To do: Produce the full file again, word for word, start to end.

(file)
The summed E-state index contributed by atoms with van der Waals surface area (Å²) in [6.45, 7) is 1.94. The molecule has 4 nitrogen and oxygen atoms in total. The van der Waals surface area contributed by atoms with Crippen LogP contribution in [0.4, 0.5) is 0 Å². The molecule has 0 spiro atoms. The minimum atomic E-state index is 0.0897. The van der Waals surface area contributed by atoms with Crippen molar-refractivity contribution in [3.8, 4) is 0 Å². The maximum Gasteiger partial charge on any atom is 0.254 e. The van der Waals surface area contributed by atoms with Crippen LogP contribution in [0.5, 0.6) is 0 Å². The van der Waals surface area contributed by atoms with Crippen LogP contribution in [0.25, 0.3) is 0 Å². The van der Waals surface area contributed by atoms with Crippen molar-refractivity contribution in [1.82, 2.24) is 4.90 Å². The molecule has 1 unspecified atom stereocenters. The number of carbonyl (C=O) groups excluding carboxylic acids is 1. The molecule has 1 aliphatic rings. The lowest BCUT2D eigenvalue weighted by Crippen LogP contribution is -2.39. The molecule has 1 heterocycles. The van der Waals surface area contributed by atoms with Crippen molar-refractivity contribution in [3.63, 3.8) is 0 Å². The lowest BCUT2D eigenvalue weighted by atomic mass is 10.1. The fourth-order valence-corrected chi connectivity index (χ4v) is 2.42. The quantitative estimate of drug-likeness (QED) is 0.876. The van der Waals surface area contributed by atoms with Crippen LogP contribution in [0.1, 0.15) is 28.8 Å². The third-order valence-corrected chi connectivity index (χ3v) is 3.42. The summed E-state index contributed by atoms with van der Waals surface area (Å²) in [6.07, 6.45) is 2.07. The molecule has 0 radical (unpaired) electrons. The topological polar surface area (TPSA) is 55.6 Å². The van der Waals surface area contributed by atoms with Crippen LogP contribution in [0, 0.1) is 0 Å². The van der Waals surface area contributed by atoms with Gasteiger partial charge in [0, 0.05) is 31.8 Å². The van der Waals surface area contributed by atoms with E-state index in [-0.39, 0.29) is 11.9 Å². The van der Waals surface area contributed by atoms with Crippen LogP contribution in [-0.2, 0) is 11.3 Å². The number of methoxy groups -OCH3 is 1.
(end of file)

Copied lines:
The summed E-state index contributed by atoms with van der Waals surface area (Å²) in [6.45, 7) is 1.94. The molecule has 4 nitrogen and oxygen atoms in total. The van der Waals surface area contributed by atoms with Crippen LogP contribution in [0.4, 0.5) is 0 Å². The molecule has 0 spiro atoms. The minimum atomic E-state index is 0.0897. The van der Waals surface area contributed by atoms with Crippen molar-refractivity contribution in [3.8, 4) is 0 Å². The maximum Gasteiger partial charge on any atom is 0.254 e. The van der Waals surface area contributed by atoms with Crippen LogP contribution in [0.5, 0.6) is 0 Å². The van der Waals surface area contributed by atoms with Crippen LogP contribution in [0.25, 0.3) is 0 Å². The van der Waals surface area contributed by atoms with Crippen molar-refractivity contribution in [1.82, 2.24) is 4.90 Å². The molecule has 1 unspecified atom stereocenters. The number of carbonyl (C=O) groups excluding carboxylic acids is 1. The molecule has 1 aliphatic rings. The lowest BCUT2D eigenvalue weighted by Crippen LogP contribution is -2.39. The molecule has 1 heterocycles. The van der Waals surface area contributed by atoms with Crippen molar-refractivity contribution in [3.63, 3.8) is 0 Å². The lowest BCUT2D eigenvalue weighted by atomic mass is 10.1. The fourth-order valence-corrected chi connectivity index (χ4v) is 2.42. The quantitative estimate of drug-likeness (QED) is 0.876. The van der Waals surface area contributed by atoms with Crippen LogP contribution in [0.1, 0.15) is 28.8 Å². The third-order valence-corrected chi connectivity index (χ3v) is 3.42. The summed E-state index contributed by atoms with van der Waals surface area (Å²) in [6.07, 6.45) is 2.07. The molecule has 0 radical (unpaired) electrons. The topological polar surface area (TPSA) is 55.6 Å². The van der Waals surface area contributed by atoms with Crippen LogP contribution in [0, 0.1) is 0 Å². The van der Waals surface area contributed by atoms with Gasteiger partial charge in [0, 0.05) is 31.8 Å². The van der Waals surface area contributed by atoms with E-state index in [-0.39, 0.29) is 11.9 Å². The van der Waals surface area contributed by atoms with Crippen LogP contribution in [-0.2, 0) is 11.3 Å². The number of methoxy groups -OCH3 is 1.